The Details

Better than twenty years ago, before a cell phone had been invented or a world wide web established, I would drive Rob to the airport for a buying trip to Europe. In those days we could have a cocktail in the lounge, and I could accompany him all the way to the boarding chute for a goodby. It was an emotional experience, that send off. The trip itinerary was sketchy at best. He had little idea where he was going, but that his plane would land in London or Paris or Brussels. Our main clues for overseas shopping came for foreign language magazines and travel books. I would be lucky to hear from him every 10 days for a few very scratchy phone moments. Few hotels had overseas phone service.

As anxious as I was to hear from him once he was abroad, he had his hands full, trying to locate his car and his lodging, driving in a foreign country, driving to shops that were either impossible to find or no longer in business. By the time he was able to call, I was beside myself with worry. He dealt with that in his usual bemused way. No one can dial down a fret fest better than he can. In retrospect, I incredibly admire his raw determination and courage. I doubt he knew at the time that he was charting unknown waters. Why would he? We were in the thick of trying to establish a shop devoted to fine objects for the garden. If you know Rob, you understand that his idea of fine objects and good design is never about money. Some things he purchases for the shop-ouch.  Others are eminently affordable. Witness the lighted winter pot detail above-all those weedy sticks came from the field next door. Add some lights, and voila.

Once he would return home, I would pour over his photographs. I was keen to absorb every detail. These were places I had never been. I wanted to experience his travels as best I could.  In those days, I studied his photographs with a magnifying glass. That close up view revealed so many of the details of the places he was seeing.  Those things that he arranged to have shipped home – that magnifying glass helped me to see those details that won him over. I cannot really explain this, but the magnifying glass helped make the photographs seem a little more real.

Our IT person extraordinaire Jenny explained to me how I could crop my photographs to make the details clearer. I will admit I have been playing around with the idea of magnifying certain details, given her instruction.  What I like is that I am able to focus on details that speak so much to the evidence of the human hand, and the relationship of one material, color, mass or texture to another.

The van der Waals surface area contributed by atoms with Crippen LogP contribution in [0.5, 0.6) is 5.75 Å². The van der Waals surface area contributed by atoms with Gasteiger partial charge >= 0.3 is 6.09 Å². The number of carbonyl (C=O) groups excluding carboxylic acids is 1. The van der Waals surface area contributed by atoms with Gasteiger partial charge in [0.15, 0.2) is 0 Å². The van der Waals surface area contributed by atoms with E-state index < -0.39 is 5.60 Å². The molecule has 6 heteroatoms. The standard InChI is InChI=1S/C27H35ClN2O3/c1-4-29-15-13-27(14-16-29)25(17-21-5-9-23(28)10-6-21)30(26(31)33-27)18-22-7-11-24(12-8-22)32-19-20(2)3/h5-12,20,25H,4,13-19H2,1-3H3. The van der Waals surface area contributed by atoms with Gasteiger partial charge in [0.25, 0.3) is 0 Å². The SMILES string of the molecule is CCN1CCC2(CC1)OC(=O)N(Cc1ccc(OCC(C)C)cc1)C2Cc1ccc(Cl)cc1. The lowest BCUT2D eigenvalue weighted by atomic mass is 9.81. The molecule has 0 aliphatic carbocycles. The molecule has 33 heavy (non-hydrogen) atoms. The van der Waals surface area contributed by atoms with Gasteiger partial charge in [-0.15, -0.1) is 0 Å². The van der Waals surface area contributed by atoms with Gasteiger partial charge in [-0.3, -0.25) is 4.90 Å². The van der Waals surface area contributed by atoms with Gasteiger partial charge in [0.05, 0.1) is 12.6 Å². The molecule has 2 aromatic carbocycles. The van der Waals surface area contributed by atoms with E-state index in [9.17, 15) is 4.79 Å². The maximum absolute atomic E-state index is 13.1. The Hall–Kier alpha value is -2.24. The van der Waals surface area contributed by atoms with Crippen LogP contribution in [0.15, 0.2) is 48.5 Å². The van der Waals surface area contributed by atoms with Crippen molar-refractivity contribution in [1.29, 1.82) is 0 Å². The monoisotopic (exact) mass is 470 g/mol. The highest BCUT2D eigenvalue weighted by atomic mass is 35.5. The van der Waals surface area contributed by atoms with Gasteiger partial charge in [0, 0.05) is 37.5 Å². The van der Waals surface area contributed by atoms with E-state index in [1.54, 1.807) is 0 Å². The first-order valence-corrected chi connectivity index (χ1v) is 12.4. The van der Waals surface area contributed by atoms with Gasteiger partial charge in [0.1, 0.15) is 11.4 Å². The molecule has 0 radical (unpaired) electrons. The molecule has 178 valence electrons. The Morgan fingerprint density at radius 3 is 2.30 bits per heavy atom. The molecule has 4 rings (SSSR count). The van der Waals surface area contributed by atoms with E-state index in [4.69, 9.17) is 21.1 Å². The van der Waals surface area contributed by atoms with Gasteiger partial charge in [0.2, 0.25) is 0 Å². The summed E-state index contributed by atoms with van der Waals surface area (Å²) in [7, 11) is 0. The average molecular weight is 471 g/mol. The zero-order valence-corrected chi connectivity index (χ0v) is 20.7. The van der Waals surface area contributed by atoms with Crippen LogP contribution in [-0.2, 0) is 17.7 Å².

This winter container arrangement was photographed in place after we installed it in the box.

The details are much magnified and easier to see now.

My crews are on a 6 day a week schedule right now. We have taken over the shop stock room for all of the construction. People who find there way back there are able to see how much time and skill it takes to put it all together. Then there is the installation phase, which we always hope is as quick and efficient as possible. The pictures of the finished work do not always do a good job of describing the details, both visual and physical. When it comes time to do this project next year, I will mark up the picture with the new design.

To follow are are some photographs of previous work under a digital magnifying glass. To any gardener who reads my journal, I suspect that the looks close up are the most descriptive view of the work. If you click on any of these pictures, you will get yet a closer look. Not all of them are in sharp focus-that is why I call them pictures and not photographs.

eucalyptus drifting down into the greens

a wreath on a second story window is artificial-“store bought”. We added 2 pine cone garlands in neutral colors on the edges, and spiced up the top.

winter berry

a layered look

grapevine deer with a holiday collar

white grassy picks



glass drops in the rain

the natural shape and drape of the greens create an overall shape


We get to see all the details up close, just like this.


  1. Absolutely over the top, you & Rob, such a sweet story. Thank you!!! I know you are busy busy! Ohh La La ~ ❤️

  2. Absolutely amazing, all of these arrangements. Just glorious!

  3. Charisse Andrews says

    Oh my, such divine arrangements. I adore the one with the magnolia leaves. I can hardly believe how much has changed in how we travel now, compared to just 10, 20 years ago. Thanks for sharing your story, it brought back similar memories for me also. Happy Holidays to you and Rob.

  4. Died and gone to holiday heaven!

  5. Your photos magnified really do show the detail so nicely. The textures, colors and shapes are beautifully highlighted. Seeing both views is magnificent. It is amazing how your color combinations work, reds, purples, greens, whites layered and all so regal. Perfect for the holidays. Exploring the European markets for unique garden pieces must be challenging and at the same time great fun. I once saw a copper dragon that I felt would look wonderful underneath my Japanese Maple. Unfortunately, it was not for sale! For me, finding unique pieces makes gardening even more enjoyable.